Horseback

Trip Start Aug 06, 2011
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Trip End Oct 06, 2013


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Flag of Mongolia  , Central Aimak,
Wednesday, July 18, 2012

DH was convinced that no visit to Mongolia would be complete without at least a short gallop on a horse across the Steppes with a sword firmly clenched between her teeth. This put us clearly in the hoof-prints of Genghis Khan and his sturdy mount, Mutton (I'm just guessing at that, but given the God-like status mutton has as a food-group here, it would seem logical). The Mongolian steppe spreads out like an ocean of grassy plains from the orient to Europe and has long been home to mounted nomads as well as the start of the conquering highway for Genghis and his boys.

In physical geography, a steppe is an ecoregion characterized by grassland plains without trees apart from those near rivers and lakes. Besides huge temperature differences between summer and winter, the differences between day and night are also very great. In the highlands of Mongolia, 30 C can be reached during the day with sub-zero C readings at night (for our American friends, that's about 85 and 32 F).

On the way to our mounts, we explored the immediate steppe area including a visit to the Aryabal Temple (108 Buddhists, 108 signs along the pathway, 108 steps to monastery , surrounded by 108 shrouds- apparently 108 is equal to the number of positive organs in body), Turtle Rock, and the gigantic Genghis Khan statue (40m high) complex on the bank if the Tuul River ( where Genghis Khan found a golden whip). After a lunch meal of vegetable soup ( with mutton), fried dough with mutton inside, and a steaming cup of Kumis (fermented raw unpasteurized mare's milk), we were ready for the horses.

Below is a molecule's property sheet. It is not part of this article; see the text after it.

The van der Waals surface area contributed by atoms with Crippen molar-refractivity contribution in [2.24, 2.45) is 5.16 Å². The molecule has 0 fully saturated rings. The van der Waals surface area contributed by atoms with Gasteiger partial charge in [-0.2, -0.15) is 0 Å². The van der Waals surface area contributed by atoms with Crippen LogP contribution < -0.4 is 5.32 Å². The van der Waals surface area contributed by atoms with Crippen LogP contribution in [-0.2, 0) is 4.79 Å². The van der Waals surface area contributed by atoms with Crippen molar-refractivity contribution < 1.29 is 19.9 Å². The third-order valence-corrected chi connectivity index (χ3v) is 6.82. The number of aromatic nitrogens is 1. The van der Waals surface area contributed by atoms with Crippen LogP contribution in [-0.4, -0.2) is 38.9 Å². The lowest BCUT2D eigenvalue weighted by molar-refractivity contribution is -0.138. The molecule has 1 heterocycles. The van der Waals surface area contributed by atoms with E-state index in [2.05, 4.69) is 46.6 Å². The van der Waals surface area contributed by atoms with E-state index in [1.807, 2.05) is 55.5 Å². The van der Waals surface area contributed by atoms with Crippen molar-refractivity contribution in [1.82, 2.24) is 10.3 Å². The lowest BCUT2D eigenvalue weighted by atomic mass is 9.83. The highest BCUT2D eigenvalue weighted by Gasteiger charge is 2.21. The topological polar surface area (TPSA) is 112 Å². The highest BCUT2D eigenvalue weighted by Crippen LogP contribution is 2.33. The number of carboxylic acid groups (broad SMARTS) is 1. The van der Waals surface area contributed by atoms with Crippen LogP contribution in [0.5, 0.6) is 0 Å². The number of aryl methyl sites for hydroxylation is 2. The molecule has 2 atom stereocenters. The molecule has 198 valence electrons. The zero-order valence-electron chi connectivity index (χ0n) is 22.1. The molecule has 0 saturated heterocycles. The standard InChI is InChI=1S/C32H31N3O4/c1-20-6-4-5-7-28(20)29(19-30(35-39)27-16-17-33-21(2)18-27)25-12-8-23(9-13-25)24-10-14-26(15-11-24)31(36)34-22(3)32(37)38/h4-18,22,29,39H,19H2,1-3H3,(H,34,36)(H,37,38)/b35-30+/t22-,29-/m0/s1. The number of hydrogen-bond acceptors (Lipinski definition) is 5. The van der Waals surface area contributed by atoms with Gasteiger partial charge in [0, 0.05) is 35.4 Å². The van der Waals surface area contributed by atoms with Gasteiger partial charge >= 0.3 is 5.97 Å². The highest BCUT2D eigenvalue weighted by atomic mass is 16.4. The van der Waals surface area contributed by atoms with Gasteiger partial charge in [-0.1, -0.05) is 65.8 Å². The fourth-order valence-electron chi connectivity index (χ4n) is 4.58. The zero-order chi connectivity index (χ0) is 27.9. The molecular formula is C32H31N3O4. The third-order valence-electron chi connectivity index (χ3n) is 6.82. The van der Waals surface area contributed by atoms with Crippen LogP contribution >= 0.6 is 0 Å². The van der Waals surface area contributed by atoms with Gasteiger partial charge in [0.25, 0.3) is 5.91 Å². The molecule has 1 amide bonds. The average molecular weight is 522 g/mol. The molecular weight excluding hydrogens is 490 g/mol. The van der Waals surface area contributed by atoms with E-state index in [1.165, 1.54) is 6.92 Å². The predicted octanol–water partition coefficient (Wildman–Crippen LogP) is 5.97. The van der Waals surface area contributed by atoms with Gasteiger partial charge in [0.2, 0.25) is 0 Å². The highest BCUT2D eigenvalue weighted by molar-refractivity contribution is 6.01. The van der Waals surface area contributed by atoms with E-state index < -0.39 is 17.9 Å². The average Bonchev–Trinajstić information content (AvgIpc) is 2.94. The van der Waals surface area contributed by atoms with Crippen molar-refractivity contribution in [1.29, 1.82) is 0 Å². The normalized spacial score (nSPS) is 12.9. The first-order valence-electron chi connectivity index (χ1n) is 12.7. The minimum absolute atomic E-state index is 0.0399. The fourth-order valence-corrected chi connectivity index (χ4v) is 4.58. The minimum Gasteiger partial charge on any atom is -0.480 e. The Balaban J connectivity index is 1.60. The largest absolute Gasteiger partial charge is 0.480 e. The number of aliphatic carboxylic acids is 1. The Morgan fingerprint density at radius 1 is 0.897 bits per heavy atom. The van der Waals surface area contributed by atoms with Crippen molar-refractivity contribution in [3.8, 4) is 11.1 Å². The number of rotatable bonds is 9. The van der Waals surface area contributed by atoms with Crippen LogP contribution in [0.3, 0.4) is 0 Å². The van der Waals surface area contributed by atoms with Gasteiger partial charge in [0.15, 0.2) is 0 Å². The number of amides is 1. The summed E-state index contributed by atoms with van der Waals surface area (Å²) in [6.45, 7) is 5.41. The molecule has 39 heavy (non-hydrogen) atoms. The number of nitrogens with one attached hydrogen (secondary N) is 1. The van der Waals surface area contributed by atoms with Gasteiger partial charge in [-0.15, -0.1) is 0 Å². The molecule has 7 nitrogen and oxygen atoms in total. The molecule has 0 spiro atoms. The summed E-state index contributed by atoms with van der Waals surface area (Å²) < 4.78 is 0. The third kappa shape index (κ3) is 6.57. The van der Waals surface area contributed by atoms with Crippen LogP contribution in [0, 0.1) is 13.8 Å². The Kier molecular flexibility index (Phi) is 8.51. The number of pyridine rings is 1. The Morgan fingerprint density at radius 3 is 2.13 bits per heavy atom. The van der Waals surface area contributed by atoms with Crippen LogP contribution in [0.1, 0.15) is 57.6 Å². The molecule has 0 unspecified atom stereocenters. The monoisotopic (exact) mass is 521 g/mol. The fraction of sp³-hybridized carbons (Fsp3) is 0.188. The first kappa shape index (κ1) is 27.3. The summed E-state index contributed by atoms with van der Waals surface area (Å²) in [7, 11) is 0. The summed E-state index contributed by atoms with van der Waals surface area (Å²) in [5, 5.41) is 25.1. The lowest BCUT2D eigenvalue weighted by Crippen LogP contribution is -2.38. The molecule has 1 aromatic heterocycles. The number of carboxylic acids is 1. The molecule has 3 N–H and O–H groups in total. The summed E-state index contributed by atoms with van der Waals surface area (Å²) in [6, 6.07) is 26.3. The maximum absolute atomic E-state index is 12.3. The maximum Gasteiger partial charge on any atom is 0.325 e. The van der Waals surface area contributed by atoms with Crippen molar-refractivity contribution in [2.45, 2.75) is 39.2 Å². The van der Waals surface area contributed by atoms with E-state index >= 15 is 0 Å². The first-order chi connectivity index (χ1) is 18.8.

The horse holds the preeminent position in Mongolian hearts and legends- as one of the only remaining horse-based cultures left in the world, Mongolians greatly cherish their horses. Outside of UB, the horse is still the main mode of transportation and children begin riding as young as three years old.

With Rita and Carol both questioning my toughness, I hesitate to mention the saddles, but what rocket scientist thought that crafting a saddle from wood and metal was a good idea- apparently the Mongolian saddle is built for speed, not comfort (I suspect that it was designed by a woman in response to a man designing high heeled shoes and thongs). What little padding there is comes from blankets stuffed with camel hair. And to make the challenge complete the stirrups are kept "jockey short", which explains the unique Mongolian riding style (as Carol has pointed out, I won't be mistaken for a jockey any time soon).

Unlike westerners, Mongolians don’t give names to their horses. They consider it enough to distinguish them by their colour. There are around 300 names of colour which are used just for horse identification. We just went with Blondie and Brownie.

And if either one of us knew how to ride a horse it would probably have been a little easier to imitate a fearsome Mongolian horse-riding warrior, living in round felt tents, eating mutton and conquering all in our path. DH was assigned a horse that wouldn't move so she ended up being dragged by our guide right away and after my pony bolted I was also dragged through some pretty amazing mountain scenery. It ended up being more of a trail ride than a Mongol raiding party but it was still good fun although DH did end up with an unusual side-to-side waddle for a couple of days.
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